This was the time of the first economic depression of my experience. At the time I thought I was unaffected by it, I had my own home and a job for life, what else was there, I was even married. But, every time I watched TV ( which was basically my job ) I saw a world different from what I had been told it was. I saw something else in the alternative comedy shows - humour - intelligence , hope for change, anger at inequality, repression, the 'status quo' ( who I never thought much of, I'm more of an Orchestral chap ). I began to feel uneasy. All the jokes were against 'my' party. Mrs T's voice had got deeper and more strident ( after her vocal training I later learned ). I didn't like her any more, and I did like Not the Nine O'clock News - a lot. I even worked on it from time to time. I even thought up a sketch and got it accepted by the show - which was then cancelled.

I had a nagging feeling of being wrong about things, of being a problem to the world rather than living in it. This was uncomfortable. Then, I realised what the problem was - I was part of it - being me, I could change me, or at least my view of the world. As it turned out, I didn't change much at all. The only thing I did differently was put a cross in another place - at least to start with. I felt so much better being on the right side of everything - right as in correct. I had no need to continually find self justification for an increasing difficult to support world view that I had inherited from my Tory past. I in no way changed what I thought and felt about people and life in general, I just realised that the party I had voted for was not supportive of anything I wanted to be a part of. I did not and do not reject the levelling up rather than down argument I started out with, I just noticed that the policies I had supported in no way were aimed at supporting that goal. I looked around for something that did what it said both on it's tin and in my heart - and I found the Green Party.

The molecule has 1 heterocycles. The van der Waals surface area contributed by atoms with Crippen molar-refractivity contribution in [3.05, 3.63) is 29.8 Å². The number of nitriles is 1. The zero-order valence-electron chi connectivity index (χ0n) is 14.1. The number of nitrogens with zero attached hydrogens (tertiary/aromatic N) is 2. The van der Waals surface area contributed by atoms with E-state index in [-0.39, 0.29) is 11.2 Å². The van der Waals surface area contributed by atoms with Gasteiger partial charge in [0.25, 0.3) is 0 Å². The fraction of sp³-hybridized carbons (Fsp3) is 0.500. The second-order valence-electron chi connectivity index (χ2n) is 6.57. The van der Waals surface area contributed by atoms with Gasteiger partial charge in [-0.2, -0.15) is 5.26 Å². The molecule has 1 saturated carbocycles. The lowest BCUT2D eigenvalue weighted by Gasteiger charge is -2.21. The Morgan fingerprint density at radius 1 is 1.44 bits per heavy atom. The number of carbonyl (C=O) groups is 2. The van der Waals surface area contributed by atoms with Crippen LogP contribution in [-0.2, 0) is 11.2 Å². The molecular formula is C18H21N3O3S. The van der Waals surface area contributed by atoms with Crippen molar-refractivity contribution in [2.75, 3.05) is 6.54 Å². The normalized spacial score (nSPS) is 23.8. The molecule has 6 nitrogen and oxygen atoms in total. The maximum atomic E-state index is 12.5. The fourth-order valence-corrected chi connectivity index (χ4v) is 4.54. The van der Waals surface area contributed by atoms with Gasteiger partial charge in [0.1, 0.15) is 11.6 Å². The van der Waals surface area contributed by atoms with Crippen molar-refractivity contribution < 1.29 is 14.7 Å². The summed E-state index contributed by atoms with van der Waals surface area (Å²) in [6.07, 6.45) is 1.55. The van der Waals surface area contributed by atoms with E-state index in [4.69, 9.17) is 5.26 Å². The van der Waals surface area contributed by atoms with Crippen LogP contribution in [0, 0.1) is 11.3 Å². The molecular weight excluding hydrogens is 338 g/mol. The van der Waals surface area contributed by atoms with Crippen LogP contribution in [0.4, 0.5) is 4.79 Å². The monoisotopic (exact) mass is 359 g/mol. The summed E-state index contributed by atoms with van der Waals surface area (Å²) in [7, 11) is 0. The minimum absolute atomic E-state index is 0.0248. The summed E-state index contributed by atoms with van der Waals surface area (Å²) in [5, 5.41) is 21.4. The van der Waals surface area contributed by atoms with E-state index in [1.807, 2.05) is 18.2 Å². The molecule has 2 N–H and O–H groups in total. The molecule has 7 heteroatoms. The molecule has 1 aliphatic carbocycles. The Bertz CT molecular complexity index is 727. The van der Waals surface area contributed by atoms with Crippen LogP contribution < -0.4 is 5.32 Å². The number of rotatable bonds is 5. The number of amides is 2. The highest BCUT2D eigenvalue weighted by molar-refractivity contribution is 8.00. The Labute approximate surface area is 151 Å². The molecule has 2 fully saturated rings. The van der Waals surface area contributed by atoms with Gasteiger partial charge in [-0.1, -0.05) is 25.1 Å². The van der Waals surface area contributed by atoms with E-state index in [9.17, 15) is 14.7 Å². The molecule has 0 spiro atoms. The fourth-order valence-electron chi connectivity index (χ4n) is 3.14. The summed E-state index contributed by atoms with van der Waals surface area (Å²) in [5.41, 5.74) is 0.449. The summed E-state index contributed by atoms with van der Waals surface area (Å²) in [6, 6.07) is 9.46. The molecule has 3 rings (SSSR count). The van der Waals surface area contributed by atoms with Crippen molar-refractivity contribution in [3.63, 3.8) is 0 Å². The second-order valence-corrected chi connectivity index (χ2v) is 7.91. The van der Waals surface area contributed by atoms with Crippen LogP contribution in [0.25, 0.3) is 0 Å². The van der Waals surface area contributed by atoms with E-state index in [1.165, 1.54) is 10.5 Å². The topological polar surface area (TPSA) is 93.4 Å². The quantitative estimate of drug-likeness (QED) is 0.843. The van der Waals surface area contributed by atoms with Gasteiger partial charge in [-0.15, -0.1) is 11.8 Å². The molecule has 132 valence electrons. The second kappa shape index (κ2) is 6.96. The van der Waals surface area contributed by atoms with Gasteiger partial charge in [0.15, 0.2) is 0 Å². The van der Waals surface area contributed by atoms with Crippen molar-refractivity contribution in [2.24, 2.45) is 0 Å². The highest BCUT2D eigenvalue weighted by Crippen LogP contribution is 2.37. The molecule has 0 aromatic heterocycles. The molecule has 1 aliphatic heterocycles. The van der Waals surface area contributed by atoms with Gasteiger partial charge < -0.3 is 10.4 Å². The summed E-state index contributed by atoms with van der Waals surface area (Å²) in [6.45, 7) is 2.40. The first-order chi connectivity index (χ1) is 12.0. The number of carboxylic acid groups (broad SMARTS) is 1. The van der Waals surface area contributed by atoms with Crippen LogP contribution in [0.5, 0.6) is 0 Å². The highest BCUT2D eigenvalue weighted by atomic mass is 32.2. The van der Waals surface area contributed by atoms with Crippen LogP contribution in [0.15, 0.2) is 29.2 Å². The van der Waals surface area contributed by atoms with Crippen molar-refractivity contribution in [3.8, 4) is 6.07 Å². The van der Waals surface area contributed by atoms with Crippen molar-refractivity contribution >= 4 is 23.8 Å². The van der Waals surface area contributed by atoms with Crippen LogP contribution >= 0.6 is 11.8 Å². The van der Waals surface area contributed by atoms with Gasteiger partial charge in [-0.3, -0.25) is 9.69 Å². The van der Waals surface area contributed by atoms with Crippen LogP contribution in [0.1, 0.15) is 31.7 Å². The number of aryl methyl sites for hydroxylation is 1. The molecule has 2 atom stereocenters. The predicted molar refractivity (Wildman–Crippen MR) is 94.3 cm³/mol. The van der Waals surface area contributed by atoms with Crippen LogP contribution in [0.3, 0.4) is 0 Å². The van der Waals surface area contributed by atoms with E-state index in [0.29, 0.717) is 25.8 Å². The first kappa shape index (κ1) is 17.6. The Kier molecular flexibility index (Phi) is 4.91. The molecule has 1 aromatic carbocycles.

There was a TV audience / Vox pops thing back then. Julian Pettifer was the host. John Sergeant, the then BBC Chief political correspondent was the chief guest  - I was also there, at the back, in long hair and sandals (probably) after having stood in the recent General Election. The first half of the show went off smoothly, but the second half got taken over by some invited audience member who basically talked a lot and incited loud arguments and uncontrolled rowdiness. It was clear to me that the second half of the show was a write-off, and it was redone. On take Two, I was asked to pose the question I had come to deliver "How long will it take for the News Media to treat the Green Party in the same way as the Conservatives and Labour parties ?" - well, that was the gist of it. Possibly to stop a recurrence of the uproar in take one, John Sergeant took the rest of the show up in a very lengthy answer. basically he said -'60 years, that's how long it took the Labour Party to reach government after it's inception. Well, that was over a quarter of a century ago now and the Greens had been going for twenty years or so already by then. On his reckoning, we shall be in power during the government after this next one.

I think we can do better than that.